Bill’s influence on facilitating and encouraging high-quality Australian research over a very long period can perhaps be demonstrated best by recalling the names of just some of the scientists recruited to CSIRO in his time, including Graeme Pearman, John Garratt, Sandy Troup, Arch Dyer, Garth Paltridge, Martin Platt, Reg Clarke, Barrie Pittock, Andrzej Berson, Bill Swinbank, Len Deacon, Angus McEwan, Eric Webb, Ian McIlroy and Kevin Spillane. Many of these, recruited as young scientists, went on to become familiar names, not just to other researchers, but also to politicians, the media and the public, attesting to the encouragement and organisational abilities that Bill displayed throughout his career. He passed away in 1998.
The Priestley Medal commemorates the life-long contributions of Dr C H B Priestley to meteorological and oceanographic research, and is aimed at scientists in their mid-careers no older than 45 years for personal excellence in meteorological, oceanographic or climate research carried out substantially within Australia. It is offered every second (odd) year.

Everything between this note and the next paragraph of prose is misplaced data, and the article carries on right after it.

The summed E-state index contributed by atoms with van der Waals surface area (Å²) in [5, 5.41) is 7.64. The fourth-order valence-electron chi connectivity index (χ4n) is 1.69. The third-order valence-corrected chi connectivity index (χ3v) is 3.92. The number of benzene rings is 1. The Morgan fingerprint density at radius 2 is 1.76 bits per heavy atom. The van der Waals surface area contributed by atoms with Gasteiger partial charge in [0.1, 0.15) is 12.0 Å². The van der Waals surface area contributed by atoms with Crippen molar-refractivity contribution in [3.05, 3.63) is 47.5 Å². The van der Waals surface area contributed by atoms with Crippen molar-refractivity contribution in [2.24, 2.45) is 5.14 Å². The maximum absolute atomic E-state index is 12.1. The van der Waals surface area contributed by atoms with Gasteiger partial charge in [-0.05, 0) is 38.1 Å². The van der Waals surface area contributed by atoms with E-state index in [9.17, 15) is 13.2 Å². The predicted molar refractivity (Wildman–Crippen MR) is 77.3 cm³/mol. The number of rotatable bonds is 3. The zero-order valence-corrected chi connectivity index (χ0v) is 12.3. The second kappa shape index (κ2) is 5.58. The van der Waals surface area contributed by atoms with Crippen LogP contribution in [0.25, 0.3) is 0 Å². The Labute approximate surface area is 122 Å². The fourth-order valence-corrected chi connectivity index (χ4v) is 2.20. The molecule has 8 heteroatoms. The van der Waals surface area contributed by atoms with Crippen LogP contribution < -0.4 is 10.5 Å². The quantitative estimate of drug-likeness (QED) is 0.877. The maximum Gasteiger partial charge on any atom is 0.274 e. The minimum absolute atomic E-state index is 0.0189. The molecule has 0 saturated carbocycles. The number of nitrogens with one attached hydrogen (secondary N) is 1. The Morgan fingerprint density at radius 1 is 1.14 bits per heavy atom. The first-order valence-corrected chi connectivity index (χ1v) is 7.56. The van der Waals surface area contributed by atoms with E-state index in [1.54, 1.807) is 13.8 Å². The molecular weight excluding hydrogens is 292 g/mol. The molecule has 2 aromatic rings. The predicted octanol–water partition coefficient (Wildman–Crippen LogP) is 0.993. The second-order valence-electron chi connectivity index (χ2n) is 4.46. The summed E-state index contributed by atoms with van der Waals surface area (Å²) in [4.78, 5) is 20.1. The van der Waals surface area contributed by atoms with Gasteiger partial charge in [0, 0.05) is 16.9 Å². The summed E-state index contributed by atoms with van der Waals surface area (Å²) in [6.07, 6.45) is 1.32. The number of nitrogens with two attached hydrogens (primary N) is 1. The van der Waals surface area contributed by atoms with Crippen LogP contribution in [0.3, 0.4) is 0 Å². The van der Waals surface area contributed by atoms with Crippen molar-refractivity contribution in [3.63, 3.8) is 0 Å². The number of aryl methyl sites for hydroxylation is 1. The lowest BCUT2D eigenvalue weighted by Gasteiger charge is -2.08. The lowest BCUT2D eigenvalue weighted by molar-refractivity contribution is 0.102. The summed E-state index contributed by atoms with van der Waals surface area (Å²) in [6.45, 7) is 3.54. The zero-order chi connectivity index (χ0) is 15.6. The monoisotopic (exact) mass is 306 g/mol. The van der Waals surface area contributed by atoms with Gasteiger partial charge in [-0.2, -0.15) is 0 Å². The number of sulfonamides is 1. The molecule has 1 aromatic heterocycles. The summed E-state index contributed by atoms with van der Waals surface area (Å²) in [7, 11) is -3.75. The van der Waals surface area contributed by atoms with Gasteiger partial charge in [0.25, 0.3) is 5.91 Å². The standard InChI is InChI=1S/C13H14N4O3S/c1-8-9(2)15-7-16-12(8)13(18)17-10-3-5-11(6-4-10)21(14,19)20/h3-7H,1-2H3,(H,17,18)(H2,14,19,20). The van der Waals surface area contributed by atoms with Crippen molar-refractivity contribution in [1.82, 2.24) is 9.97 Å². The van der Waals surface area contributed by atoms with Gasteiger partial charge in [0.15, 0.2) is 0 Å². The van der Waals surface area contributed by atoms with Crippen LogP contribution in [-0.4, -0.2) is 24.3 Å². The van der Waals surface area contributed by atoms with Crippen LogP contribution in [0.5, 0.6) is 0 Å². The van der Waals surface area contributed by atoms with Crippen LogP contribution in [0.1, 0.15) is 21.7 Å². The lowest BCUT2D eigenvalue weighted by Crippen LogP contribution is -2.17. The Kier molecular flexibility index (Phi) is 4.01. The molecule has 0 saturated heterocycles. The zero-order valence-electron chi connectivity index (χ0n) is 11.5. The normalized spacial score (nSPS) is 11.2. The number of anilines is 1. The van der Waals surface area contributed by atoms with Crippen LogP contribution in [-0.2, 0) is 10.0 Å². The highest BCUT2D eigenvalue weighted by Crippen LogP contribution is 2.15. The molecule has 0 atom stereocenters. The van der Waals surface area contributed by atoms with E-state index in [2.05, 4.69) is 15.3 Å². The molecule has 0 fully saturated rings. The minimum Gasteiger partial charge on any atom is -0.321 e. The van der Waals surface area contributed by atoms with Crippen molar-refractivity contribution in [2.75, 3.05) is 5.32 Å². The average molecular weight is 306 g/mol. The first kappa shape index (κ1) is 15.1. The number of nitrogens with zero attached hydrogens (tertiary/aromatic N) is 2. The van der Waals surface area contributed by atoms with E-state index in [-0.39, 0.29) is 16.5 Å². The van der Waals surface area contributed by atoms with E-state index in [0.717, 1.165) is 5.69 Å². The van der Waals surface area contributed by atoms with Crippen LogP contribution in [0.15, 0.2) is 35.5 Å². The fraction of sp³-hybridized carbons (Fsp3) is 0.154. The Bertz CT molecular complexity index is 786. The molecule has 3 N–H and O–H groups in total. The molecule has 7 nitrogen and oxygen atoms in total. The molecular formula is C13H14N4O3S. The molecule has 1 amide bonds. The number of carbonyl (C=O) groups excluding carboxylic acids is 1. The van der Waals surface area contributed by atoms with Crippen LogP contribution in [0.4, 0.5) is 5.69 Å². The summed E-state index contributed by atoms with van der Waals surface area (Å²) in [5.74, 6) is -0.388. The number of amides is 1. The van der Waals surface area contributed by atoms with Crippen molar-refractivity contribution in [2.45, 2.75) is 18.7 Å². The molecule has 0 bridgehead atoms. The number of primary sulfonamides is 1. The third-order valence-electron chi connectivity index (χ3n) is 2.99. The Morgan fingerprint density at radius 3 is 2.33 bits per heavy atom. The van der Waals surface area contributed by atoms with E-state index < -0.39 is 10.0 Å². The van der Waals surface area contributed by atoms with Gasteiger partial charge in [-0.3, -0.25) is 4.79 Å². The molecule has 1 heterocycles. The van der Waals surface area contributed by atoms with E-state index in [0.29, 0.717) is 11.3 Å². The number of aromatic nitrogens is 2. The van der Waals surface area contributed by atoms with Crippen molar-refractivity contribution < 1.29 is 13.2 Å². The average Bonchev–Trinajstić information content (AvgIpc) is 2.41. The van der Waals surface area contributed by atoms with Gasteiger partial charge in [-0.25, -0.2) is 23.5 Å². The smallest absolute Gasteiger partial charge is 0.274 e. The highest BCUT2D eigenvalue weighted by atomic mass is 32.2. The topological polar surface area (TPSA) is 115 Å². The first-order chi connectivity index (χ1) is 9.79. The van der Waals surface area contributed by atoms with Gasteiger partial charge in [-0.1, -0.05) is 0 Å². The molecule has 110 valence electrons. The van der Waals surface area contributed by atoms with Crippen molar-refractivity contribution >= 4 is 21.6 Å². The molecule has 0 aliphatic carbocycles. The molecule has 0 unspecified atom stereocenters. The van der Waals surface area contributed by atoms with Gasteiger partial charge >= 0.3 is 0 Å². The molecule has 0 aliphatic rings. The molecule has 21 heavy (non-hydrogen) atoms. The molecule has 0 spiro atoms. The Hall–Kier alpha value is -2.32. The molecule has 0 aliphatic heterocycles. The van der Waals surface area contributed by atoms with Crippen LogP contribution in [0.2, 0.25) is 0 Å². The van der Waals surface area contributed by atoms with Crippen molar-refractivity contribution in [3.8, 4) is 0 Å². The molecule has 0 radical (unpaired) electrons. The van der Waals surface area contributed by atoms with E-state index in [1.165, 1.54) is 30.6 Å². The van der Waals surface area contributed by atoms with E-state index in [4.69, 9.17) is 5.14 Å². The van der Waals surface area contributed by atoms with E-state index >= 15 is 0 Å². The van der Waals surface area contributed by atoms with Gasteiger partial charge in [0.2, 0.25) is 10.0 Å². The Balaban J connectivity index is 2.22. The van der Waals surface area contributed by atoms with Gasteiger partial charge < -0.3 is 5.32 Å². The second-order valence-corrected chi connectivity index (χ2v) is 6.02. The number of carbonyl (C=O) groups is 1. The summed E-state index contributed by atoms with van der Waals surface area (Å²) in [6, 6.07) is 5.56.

- AMOS Fellow
- AMOS Honorary Membership
- AMOS Distinguished Research Award
- AMOS Science Outreach Award
- Meyers Medal
- AMOS Morton Medal
- Gibbs Medal
- Priestley Medal
- Christopher Taylor Award
- Uwe Radok Award for best PhD Thesis
- AMOS Regional Award for Academic Achievement
- Annual AMOS Conference Award
- R. H. Clarke Lecture
|1983 N.E. Davidson and B.J. McAvaney|
|1985 R.H. Clarke|
|1987 Neville Nicholls|
|1989 Roger L. Hughes|
|1991 Ross Griffiths||ANU|
|1993 Roger Smith||Monash University|
|1995 Gregory Ayers||CSIRO Division of Atmospheric Research|
|1997 Peter Baines||CSIRO Division of Atmospheric Research|
|1999 Stephen Rintoul||CSIRO Marine Research|
|2001 Peter Rayner||CSIRO Atmospheric Research|
|2003 Andy Pitman||Macquarie University|
|2005 Matthew England||The University of New South Wales|